Blogging By The Rules

This week’s “Blog Tip Tuesday” post is about the official rules of blogging, including FTC rules for bloggers and Google’s rules about “no-follow” links. Just like the playground, the blogosphere is so much nicer when everyone is blogging by the rules!

Blogging By The Rules - FTC Rules For Bloggers

Before I go any further, let me remind you that while I am a lawyer, I am not a communications lawyer or a cyberspace lawyer or an e-commerce lawyer. This post is written from my non-professional perspective as an avid hobby blogger. 

FTC Rules For Bloggers

Last year the FTC published a guidance document on “How to Make Effective Disclosures In Digital Advertising” that got some attention in the blogosphere because it includes specific examples related to blogging. From the FTC’s perspective, blogs are no different than any other advertising medium, so any and all FTC rules can be applied to bloggers. If you want to learn more, one place to start is the FTC rules relating to “endorsements and testimonials” that apply to most sponsored blog reviews.

Some of the most important principles in the FTC Guidelines include the following points:

  • Advertising must be truthful and not misleading.
  • Advertisers must have evidence to back up their claims (“substantiation”).
  • Advertisements cannot be unfair.
  • Required disclosures must be clear and conspicuous. 

In the blogging example in the FTC Guidelines, the blogger wrote a positive review of paint that she received in exchange for a review. Under the rules relating to endorsements, she must disclose the fact that she was given the paint to review. According to the example, including that disclosure at the end of her review probably was not enough to ensure that the disclosure was “clear and conspicuous” as required.

This example underscores the FTC’s view that “[t]he closer the disclosure is to the claim to which it relates, the better.” This means that disclosures on a separate page, generic disclosures in a sidebar or footer separated from the content, disclosures that you have to scroll to see, and disclosures that appear after hyperlinks that might take the reader away from the page may not be acceptable.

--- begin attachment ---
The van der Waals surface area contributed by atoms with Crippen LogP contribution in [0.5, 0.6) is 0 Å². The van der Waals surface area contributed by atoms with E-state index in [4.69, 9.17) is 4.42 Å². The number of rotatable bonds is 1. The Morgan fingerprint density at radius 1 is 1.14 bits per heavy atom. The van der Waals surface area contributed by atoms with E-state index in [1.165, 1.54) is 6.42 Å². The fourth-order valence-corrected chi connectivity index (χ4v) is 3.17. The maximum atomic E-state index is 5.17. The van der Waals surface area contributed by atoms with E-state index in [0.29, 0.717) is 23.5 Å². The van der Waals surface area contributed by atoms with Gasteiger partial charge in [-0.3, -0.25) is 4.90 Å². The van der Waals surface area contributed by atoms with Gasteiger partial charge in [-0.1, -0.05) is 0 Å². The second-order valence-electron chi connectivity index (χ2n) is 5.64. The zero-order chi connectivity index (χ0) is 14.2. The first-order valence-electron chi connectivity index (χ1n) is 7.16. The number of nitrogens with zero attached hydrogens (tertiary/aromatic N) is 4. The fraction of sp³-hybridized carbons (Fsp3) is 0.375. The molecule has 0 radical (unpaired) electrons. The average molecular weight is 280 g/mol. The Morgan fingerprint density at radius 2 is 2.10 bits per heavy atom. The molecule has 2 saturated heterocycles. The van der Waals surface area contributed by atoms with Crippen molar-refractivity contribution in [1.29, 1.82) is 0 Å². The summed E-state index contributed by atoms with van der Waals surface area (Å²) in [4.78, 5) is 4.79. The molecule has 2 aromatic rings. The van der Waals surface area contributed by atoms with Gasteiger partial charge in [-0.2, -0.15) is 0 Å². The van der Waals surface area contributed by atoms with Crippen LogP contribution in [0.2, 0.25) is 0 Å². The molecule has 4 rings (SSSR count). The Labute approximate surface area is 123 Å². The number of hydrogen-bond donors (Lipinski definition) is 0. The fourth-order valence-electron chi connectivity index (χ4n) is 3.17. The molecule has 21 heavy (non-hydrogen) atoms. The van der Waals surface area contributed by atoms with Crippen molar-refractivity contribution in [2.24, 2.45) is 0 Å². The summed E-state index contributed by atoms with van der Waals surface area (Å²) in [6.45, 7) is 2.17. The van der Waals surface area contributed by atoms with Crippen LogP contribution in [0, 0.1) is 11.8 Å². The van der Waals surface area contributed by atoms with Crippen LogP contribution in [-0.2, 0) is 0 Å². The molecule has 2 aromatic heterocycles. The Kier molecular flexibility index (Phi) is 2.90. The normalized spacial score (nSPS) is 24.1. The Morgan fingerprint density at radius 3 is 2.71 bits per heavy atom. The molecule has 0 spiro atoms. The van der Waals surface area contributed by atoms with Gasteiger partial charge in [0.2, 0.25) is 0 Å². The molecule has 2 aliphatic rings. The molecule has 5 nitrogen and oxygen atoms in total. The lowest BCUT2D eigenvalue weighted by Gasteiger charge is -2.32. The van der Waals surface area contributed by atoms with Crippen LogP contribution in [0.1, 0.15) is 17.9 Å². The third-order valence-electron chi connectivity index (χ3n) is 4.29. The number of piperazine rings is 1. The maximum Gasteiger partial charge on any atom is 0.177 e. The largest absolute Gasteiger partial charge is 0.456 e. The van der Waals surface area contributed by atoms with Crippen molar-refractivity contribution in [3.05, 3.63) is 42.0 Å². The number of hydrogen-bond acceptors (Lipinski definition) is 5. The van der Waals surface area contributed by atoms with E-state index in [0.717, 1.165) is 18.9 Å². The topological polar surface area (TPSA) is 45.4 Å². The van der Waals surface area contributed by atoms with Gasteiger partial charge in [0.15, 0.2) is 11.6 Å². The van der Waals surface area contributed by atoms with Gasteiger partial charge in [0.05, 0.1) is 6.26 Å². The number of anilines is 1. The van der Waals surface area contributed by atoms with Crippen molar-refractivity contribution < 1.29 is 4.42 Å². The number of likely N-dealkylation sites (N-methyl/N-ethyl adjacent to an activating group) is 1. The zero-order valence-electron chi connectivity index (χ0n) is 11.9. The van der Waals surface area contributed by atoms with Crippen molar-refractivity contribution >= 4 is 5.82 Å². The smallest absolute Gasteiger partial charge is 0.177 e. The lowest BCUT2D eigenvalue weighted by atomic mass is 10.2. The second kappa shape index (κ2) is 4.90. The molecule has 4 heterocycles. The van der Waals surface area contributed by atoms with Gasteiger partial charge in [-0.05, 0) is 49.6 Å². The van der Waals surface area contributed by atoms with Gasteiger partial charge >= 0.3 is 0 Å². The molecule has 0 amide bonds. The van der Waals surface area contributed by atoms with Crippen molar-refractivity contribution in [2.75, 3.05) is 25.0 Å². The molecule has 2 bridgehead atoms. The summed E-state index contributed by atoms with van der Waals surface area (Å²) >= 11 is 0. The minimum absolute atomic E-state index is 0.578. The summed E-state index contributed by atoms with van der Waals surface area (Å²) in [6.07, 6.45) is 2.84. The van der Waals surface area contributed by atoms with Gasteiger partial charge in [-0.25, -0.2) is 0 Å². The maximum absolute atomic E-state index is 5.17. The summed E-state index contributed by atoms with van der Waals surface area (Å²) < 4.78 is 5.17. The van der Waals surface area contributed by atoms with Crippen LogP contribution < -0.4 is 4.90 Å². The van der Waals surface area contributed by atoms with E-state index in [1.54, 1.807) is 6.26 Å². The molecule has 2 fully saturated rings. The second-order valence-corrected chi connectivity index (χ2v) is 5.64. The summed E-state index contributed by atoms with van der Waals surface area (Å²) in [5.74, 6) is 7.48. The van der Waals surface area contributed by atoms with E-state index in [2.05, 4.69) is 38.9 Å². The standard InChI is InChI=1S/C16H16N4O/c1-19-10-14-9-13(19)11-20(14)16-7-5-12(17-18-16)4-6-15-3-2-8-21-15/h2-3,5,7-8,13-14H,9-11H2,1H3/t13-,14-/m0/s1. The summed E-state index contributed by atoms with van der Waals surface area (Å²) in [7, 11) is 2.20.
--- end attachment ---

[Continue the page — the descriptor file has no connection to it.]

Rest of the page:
Think about how you feel as a reader. If you read through a long post raving about a new product or a great meal at a new restaurant, and then get to the bottom of the post and see a “disclaimer” in small, italic font in a lighter color, don’t you feel like you’ve somehow been duped? 

No-Follow Links

One of my top 10 WordPress plug-ins is the Ultimate No-Follow plug-in, which makes it easy to designate links as “no-follow” links. What is a “no-follow” link and why should you care? This post from Amuse Your Bouche has a pretty good explanation of what Google does when it “sees” a link in your blog post, why you want Google to “follow” some links, and why you don’t want Google to follow others.

Google suggests that you use “no-follow” links under the following circumstances:

  • When you can’t or don’t want to vouch for the content of the linked website.
  • When the link leads to a sign-in or registration page.
  • When you’ve been paid to include the link in your post. 

The last point is an important “rule” to Google. If Google thinks your blog is participating in any Link Schemes it may take action against your blog–demoting its rank and making it harder to find via search engines. 

Many companies ask bloggers to include links in their posts when they are doing reviews or posting “advertorial” content. These types of links should be “no-follow” links to comply with Google’s guidelines. (I’ve found that responding to “offers” by noting that I only use “no-follow” links in sponsored content is a good way to weed out unscrupulous marketers!) This is also a good reason to delete spammy comments, since most include links that you probably don’t want to vouch for!